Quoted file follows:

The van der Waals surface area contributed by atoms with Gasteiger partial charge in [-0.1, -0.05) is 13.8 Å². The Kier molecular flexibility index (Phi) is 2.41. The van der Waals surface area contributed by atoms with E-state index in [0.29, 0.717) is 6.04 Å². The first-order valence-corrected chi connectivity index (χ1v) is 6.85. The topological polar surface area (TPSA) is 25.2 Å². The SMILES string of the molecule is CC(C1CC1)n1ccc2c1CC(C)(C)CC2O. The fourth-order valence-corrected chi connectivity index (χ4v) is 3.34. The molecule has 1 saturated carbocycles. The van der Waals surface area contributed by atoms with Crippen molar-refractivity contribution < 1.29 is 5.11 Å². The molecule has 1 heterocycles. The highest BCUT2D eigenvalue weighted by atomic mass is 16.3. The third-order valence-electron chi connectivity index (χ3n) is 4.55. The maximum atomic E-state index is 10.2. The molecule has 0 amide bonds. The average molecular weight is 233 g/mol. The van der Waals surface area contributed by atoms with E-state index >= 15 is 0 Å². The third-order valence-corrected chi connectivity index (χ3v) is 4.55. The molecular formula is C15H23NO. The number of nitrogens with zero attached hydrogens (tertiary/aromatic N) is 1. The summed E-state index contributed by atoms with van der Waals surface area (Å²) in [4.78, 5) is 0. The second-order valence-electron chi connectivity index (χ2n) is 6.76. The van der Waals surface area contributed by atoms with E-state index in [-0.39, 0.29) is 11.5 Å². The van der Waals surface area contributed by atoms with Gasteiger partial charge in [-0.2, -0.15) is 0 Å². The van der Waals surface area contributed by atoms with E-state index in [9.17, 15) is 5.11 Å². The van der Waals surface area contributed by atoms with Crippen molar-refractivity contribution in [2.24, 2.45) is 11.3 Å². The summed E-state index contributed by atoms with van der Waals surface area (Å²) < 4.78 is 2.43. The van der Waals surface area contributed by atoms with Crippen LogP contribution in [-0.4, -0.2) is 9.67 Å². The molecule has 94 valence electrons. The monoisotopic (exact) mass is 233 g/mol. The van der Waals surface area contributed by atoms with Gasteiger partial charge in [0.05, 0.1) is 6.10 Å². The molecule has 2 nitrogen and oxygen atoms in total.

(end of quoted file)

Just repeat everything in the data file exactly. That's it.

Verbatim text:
The van der Waals surface area contributed by atoms with Gasteiger partial charge in [-0.1, -0.05) is 13.8 Å². The Kier molecular flexibility index (Phi) is 2.41. The van der Waals surface area contributed by atoms with E-state index in [0.29, 0.717) is 6.04 Å². The first-order valence-corrected chi connectivity index (χ1v) is 6.85. The topological polar surface area (TPSA) is 25.2 Å². The SMILES string of the molecule is CC(C1CC1)n1ccc2c1CC(C)(C)CC2O. The fourth-order valence-corrected chi connectivity index (χ4v) is 3.34. The molecule has 1 saturated carbocycles. The van der Waals surface area contributed by atoms with Crippen molar-refractivity contribution < 1.29 is 5.11 Å². The molecule has 1 heterocycles. The highest BCUT2D eigenvalue weighted by atomic mass is 16.3. The third-order valence-electron chi connectivity index (χ3n) is 4.55. The maximum atomic E-state index is 10.2. The molecule has 0 amide bonds. The average molecular weight is 233 g/mol. The van der Waals surface area contributed by atoms with E-state index >= 15 is 0 Å². The third-order valence-corrected chi connectivity index (χ3v) is 4.55. The molecular formula is C15H23NO. The number of nitrogens with zero attached hydrogens (tertiary/aromatic N) is 1. The summed E-state index contributed by atoms with van der Waals surface area (Å²) in [4.78, 5) is 0. The second-order valence-electron chi connectivity index (χ2n) is 6.76. The van der Waals surface area contributed by atoms with E-state index in [-0.39, 0.29) is 11.5 Å². The van der Waals surface area contributed by atoms with Gasteiger partial charge in [-0.2, -0.15) is 0 Å². The van der Waals surface area contributed by atoms with E-state index in [9.17, 15) is 5.11 Å². The van der Waals surface area contributed by atoms with Crippen molar-refractivity contribution in [2.24, 2.45) is 11.3 Å². The summed E-state index contributed by atoms with van der Waals surface area (Å²) < 4.78 is 2.43. The van der Waals surface area contributed by atoms with Crippen LogP contribution in [-0.4, -0.2) is 9.67 Å². The molecule has 94 valence electrons. The monoisotopic (exact) mass is 233 g/mol. The van der Waals surface area contributed by atoms with Gasteiger partial charge in [0.05, 0.1) is 6.10 Å². The molecule has 2 nitrogen and oxygen atoms in total.